The easiest way for a cybercriminal to get into a company’s information systems is to obtain a set of legitimate login credentials, which is why password security is the foundation of identity and access management (IAM).
From proprietary IAM solutions that public cloud providers integrate into their services to provisioning software and identity repositories, there’s no shortage of IAM tools from which to choose. Unfortunately, having so many choices leads to a lot of confusion. The bottom line is that most IAM solutions fall into one of three categories: privileged access management, single sign-on, and password management.
Single Sign-On (SSO)
Single sign-on, or SSO, allows end-users to log in to multiple websites or cloud applications using one set of login credentials. You’ve probably seen SSO in action when using your Google, LinkedIn, Twitter, or Facebook credentials to log into a third-party website or application, such as a mobile game. The biggest advantage of SSO is user convenience; users don’t have to remember as many passwords. However, not all apps support SSO. It also has security risks, particularly if it isn’t implemented in conjunction with two-factor authentication (2FA) and identity governance.
Privileged Access Management (PAM)
Privileged access management (PAM) is used to restrict and monitor access to a company’s most critical and sensitive systems. Unlike SSO, which only governs only user access, PAM enables granular permissions, role-based access control (RBAC), and other tools to prevent credentials misuse and support compliance standards. PAM is highly complex, costly to set up and maintain, and designed to secure only a small subset of credentials belonging to high-level employees, such as IT and security admins and c-level executives.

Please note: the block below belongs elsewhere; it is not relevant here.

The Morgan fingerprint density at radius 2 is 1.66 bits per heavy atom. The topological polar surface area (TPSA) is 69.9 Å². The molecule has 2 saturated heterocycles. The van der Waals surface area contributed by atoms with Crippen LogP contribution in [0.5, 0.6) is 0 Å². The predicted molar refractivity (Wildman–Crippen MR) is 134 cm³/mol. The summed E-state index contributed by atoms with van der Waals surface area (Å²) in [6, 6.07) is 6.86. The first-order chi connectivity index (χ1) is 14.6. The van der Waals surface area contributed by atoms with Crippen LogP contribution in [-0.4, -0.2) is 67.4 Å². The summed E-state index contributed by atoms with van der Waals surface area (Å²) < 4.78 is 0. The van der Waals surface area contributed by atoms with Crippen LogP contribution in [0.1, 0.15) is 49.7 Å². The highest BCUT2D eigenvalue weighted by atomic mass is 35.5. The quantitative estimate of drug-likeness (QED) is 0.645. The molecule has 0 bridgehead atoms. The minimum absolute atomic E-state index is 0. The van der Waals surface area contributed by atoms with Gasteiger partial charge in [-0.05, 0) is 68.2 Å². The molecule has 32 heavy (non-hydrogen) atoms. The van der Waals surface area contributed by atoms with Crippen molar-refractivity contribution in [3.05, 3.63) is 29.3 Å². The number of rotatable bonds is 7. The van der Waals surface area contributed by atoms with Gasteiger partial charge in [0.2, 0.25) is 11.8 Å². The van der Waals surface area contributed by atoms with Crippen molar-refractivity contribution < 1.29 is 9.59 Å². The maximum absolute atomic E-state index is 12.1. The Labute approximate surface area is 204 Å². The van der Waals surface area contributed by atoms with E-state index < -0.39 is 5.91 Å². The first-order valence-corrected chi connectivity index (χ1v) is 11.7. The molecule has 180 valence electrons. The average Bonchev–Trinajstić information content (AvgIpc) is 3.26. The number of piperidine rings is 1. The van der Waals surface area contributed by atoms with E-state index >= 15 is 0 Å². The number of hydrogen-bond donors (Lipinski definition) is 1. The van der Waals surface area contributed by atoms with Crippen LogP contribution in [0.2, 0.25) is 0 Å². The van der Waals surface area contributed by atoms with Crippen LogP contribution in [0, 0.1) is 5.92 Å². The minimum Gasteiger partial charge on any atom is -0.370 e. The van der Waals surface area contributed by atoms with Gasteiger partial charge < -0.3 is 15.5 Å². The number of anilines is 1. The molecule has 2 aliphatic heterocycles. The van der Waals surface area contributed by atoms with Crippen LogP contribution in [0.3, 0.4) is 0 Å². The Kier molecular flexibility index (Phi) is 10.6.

A password manager, such as Keeper’s solutions for individuals, families, and businesses, is a software application that allows users to securely store all of their login credentials in one centralized, private, encrypted repository. Password managers are inexpensive, easy to set up and maintain, and user-friendly. They cover all employees and all websites and apps, including employees’ personal accounts, and they simplify and enforce password best practices.
Which is the Best IAM Solution For Your Business?
A comprehensive IAM strategy is a layered approach that combines SSO, PAM, and a password manager with 2FA, RBAC, and other security measures, such as monitoring end-user behavior for unusual login activity. However, this approach is out of reach for small and medium-sized businesses (SMBs) that don’t have large internal IT departments or substantial cash to spend on security.
However, that doesn’t mean all hope is lost! A password manager and 2FA may be all your company needs to protect itself against the overwhelming majority of password-related cyberattacks.